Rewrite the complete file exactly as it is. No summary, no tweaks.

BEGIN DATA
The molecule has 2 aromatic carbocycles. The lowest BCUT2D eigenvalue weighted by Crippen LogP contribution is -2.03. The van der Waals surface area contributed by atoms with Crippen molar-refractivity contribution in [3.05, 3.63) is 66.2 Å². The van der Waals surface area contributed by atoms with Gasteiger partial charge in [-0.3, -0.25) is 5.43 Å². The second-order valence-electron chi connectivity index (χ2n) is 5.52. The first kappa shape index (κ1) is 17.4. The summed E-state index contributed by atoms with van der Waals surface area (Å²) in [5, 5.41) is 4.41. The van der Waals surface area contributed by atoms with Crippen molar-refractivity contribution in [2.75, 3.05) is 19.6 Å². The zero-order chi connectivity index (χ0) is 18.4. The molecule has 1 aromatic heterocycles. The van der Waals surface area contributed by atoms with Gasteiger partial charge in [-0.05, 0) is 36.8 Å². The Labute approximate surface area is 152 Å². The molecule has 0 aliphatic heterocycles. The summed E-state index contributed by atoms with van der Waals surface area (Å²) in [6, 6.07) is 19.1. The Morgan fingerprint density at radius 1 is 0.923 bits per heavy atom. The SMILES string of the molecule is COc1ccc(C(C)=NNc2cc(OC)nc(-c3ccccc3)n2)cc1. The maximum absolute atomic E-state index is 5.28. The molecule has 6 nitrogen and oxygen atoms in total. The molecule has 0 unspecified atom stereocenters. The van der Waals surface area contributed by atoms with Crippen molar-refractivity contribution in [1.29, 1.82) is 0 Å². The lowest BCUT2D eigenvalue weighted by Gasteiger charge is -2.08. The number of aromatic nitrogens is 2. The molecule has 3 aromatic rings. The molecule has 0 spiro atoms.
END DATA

The molecule has 2 aromatic carbocycles. The lowest BCUT2D eigenvalue weighted by Crippen LogP contribution is -2.03. The van der Waals surface area contributed by atoms with Crippen molar-refractivity contribution in [3.05, 3.63) is 66.2 Å². The van der Waals surface area contributed by atoms with Gasteiger partial charge in [-0.3, -0.25) is 5.43 Å². The second-order valence-electron chi connectivity index (χ2n) is 5.52. The first kappa shape index (κ1) is 17.4. The summed E-state index contributed by atoms with van der Waals surface area (Å²) in [5, 5.41) is 4.41. The van der Waals surface area contributed by atoms with Crippen molar-refractivity contribution in [2.75, 3.05) is 19.6 Å². The zero-order chi connectivity index (χ0) is 18.4. The molecule has 1 aromatic heterocycles. The van der Waals surface area contributed by atoms with Gasteiger partial charge in [-0.05, 0) is 36.8 Å². The Labute approximate surface area is 152 Å². The molecule has 0 aliphatic heterocycles. The summed E-state index contributed by atoms with van der Waals surface area (Å²) in [6, 6.07) is 19.1. The Morgan fingerprint density at radius 1 is 0.923 bits per heavy atom. The SMILES string of the molecule is COc1ccc(C(C)=NNc2cc(OC)nc(-c3ccccc3)n2)cc1. The maximum absolute atomic E-state index is 5.28. The molecule has 6 nitrogen and oxygen atoms in total. The molecule has 0 unspecified atom stereocenters. The van der Waals surface area contributed by atoms with Crippen molar-refractivity contribution in [1.29, 1.82) is 0 Å². The lowest BCUT2D eigenvalue weighted by Gasteiger charge is -2.08. The number of aromatic nitrogens is 2. The molecule has 3 aromatic rings. The molecule has 0 spiro atoms.